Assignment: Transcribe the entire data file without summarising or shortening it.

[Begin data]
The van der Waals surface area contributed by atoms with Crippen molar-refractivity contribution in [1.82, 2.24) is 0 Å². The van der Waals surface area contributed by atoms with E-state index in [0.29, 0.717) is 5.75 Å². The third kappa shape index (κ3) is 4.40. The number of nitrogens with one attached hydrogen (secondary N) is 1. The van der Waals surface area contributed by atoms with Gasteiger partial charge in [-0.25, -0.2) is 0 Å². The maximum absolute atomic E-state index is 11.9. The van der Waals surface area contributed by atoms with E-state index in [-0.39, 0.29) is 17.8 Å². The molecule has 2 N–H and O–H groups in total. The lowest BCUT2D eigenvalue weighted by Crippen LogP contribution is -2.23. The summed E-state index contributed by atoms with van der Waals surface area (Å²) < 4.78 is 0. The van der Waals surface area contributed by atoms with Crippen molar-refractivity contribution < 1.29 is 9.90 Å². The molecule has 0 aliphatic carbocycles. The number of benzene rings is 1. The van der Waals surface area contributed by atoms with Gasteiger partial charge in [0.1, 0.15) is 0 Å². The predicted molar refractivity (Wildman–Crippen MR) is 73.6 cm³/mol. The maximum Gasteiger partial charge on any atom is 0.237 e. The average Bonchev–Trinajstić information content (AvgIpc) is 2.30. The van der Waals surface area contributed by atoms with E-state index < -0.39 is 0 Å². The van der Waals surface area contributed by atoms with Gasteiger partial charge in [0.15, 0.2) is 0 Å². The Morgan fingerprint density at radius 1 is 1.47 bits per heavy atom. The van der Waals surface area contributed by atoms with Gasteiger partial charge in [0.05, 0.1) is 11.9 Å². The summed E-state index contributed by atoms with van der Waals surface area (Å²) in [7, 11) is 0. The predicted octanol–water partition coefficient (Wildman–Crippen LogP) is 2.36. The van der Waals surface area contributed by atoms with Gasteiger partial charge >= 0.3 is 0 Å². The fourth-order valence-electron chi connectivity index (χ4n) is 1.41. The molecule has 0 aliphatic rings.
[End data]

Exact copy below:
The van der Waals surface area contributed by atoms with Crippen molar-refractivity contribution in [1.82, 2.24) is 0 Å². The van der Waals surface area contributed by atoms with E-state index in [0.29, 0.717) is 5.75 Å². The third kappa shape index (κ3) is 4.40. The number of nitrogens with one attached hydrogen (secondary N) is 1. The van der Waals surface area contributed by atoms with Gasteiger partial charge in [-0.25, -0.2) is 0 Å². The maximum absolute atomic E-state index is 11.9. The van der Waals surface area contributed by atoms with E-state index in [-0.39, 0.29) is 17.8 Å². The molecule has 2 N–H and O–H groups in total. The lowest BCUT2D eigenvalue weighted by Crippen LogP contribution is -2.23. The summed E-state index contributed by atoms with van der Waals surface area (Å²) < 4.78 is 0. The van der Waals surface area contributed by atoms with Crippen molar-refractivity contribution < 1.29 is 9.90 Å². The molecule has 0 aliphatic carbocycles. The number of benzene rings is 1. The van der Waals surface area contributed by atoms with Gasteiger partial charge in [0.1, 0.15) is 0 Å². The predicted molar refractivity (Wildman–Crippen MR) is 73.6 cm³/mol. The maximum Gasteiger partial charge on any atom is 0.237 e. The average Bonchev–Trinajstić information content (AvgIpc) is 2.30. The van der Waals surface area contributed by atoms with E-state index < -0.39 is 0 Å². The van der Waals surface area contributed by atoms with Gasteiger partial charge in [0.15, 0.2) is 0 Å². The Morgan fingerprint density at radius 1 is 1.47 bits per heavy atom. The van der Waals surface area contributed by atoms with Gasteiger partial charge in [0.05, 0.1) is 11.9 Å². The summed E-state index contributed by atoms with van der Waals surface area (Å²) in [7, 11) is 0. The predicted octanol–water partition coefficient (Wildman–Crippen LogP) is 2.36. The van der Waals surface area contributed by atoms with Gasteiger partial charge >= 0.3 is 0 Å². The fourth-order valence-electron chi connectivity index (χ4n) is 1.41. The molecule has 0 aliphatic rings.